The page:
At Lee Greens we work with a network of fantastic organic farmers to source fresh seasonal vegetables. Organic farming practices are crucial to maintaining the longevity and sustainability of agricultural ecosystems in the UK and across the rest of the world. In this article, we look at the wildlife organic farming supports in the UK.
For millennia, since the development of farming, agricultural systems were chemical free and used natural fertilisers and pest control to produce crops. Following the industrial revolution, and the development of chemical manufacture the way land was farmed changed drastically. To increase production and feed growing populations, in the mid-19th-century artificial fertilisers were introduced. It was then in the 1940s when rapid intensification of farming began, and more chemicals were introduced to farming systems using artificial pesticides. Intensification of farming in the post-war years produced high crop yields in the short term, but much to the detriment the natural habitat and biodiversity. Soils, waterways, field margins and hedgerows all suffer through chemical use and so too does the wildlife these vital habitats support. Organic farming provides a means to work with nature in the production of food, supporting ecosystems, caring for wildlife and encouraging biodiversity.
Unlike conventional industrial farming methods, organic farming relies on a diverse ecosystem of insect pollinators and natural predators to thrive. Chemical use on farms can rapidly send populations of natural pollinators and predators in to decline, having a knock-on effect on complex food webs which support wildlife. By farming organically, set aside habitat and field margins creates biodiverse farms which are rich in natural predators of crop pests such as ladybirds and lacewings. These little creatures act as a natural control on pests harmful to crop production, such as aphids. Set aside schemes, where land is left uncultivated, creates a rich abundance of wild grasses and flowers which attract pollinating insects crucial to maintain populations of some of Britain’s most endangered plants. Meadow Brown and Gatekeeper butterflies are common sites on farmland and Common Blue butterflies add a flash of colour on the field margin. Butterflies suffer through intensive farming; however, a UK study has found that organic farms can support up to twice as many butterflies than non-organic farms.
With the abundance in insect habitat on organic farms, comes a variety of bird life. The rural landscape provides homes for some beautiful farmland birds, including turtle doves, yellowhammers, Skylarks and corn bunting. Farmland birds are a good indicator of the health of the ecosystem as they are often near the top of the food chain. Diversity of habitats and plants on organic farms provides birds with plentiful mixed foraging habitat containing insect and seeds to feast on. Organic farms also tend to have smaller field sizes, with hedgerows segregating boundaries. This provides important nesting habitat and cover from predators. As birds are often at the top of food chains, they can be sensitive to bioaccumulation of pesticides, therefore healthy populations succeed in areas of low chemical use. In the past some chemicals used on farms have had disastrous effects on birds, one example being pesticide impacts on the Red Kite. Through illegal poisoning by game keepers, loss of prey availability caused by the myxomatosis outbreak and poor breeding success thought to be due to the use of organochlorine pesticides, numbers in the UK dropped to as few as 20 breeding pairs in the 1960’s. Red Kites however have now become a success story across British farmland, through careful management and the prohibition of organochlorine pesticides. Between 1995 and 2014 Red Kite numbers increased by 1026%(1) and now these magnificent birds are a common site in the UK, soaring high above farmland.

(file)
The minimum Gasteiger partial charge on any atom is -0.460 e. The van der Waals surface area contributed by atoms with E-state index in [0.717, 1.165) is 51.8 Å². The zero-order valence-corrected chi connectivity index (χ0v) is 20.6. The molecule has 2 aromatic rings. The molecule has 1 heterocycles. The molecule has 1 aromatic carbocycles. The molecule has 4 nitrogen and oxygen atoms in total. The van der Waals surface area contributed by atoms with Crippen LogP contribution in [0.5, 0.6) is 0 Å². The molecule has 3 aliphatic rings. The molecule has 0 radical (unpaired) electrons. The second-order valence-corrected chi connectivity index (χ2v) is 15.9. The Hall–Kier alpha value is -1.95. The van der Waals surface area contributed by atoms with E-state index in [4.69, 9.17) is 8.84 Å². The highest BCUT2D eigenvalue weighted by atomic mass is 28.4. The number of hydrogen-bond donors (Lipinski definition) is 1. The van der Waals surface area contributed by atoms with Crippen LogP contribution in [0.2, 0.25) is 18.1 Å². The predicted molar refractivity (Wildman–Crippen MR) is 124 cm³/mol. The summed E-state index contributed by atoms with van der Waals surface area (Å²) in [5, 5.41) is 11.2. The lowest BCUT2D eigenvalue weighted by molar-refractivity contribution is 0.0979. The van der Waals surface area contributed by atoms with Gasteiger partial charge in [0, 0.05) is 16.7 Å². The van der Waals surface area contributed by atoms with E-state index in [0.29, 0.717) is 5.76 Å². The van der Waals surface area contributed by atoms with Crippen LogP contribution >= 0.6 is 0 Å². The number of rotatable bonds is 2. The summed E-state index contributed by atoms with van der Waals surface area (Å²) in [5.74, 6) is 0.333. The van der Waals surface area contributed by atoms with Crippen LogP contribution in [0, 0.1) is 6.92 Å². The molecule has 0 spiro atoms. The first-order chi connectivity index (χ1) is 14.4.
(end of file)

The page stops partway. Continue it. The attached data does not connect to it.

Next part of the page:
It’s not just flying wildlife which healthy farms support, mammals, amphibians and reptiles seek refuge in rich farmland habitat. The Brown Hare is a majestic site and favours a mosaic of farmland habitat, with lots of vegetation and grasses to shelter in and graze on. As with birds, finding stoats, weasels and badgers on farm land is a good indicator of the health of the land as these carnivorous mammals sit at the top of the food chain and help maintain population dynamics in ecosystems. Amphibians on farmland show that water courses are in top condition and are not being affected by chemical run off from fields. There are species of frogs, toads and newts which are all native to the UK and can be found living in ponds, ditches and streams in UK farmland. Reptiles too can be found in the UK and if you’re lucky grass snakes can be seen during the spring and summer months basking in the sun on grassland, field margins or near water.
Healthy environments are crucial for the future for sustainable food production and choosing organic produce supports farmers helping to protect our wildlife. If you would like more information on farmland wildlife the Wildlife Trust has a great directory on UK plant and animal species and where to find them. More information on organic farming can be found on the Soil Association website and check out the Lee Greens ‘farmers’ page to see which farmers we work with and their organic farming techniques.
By Joanna Kimber, environmentalist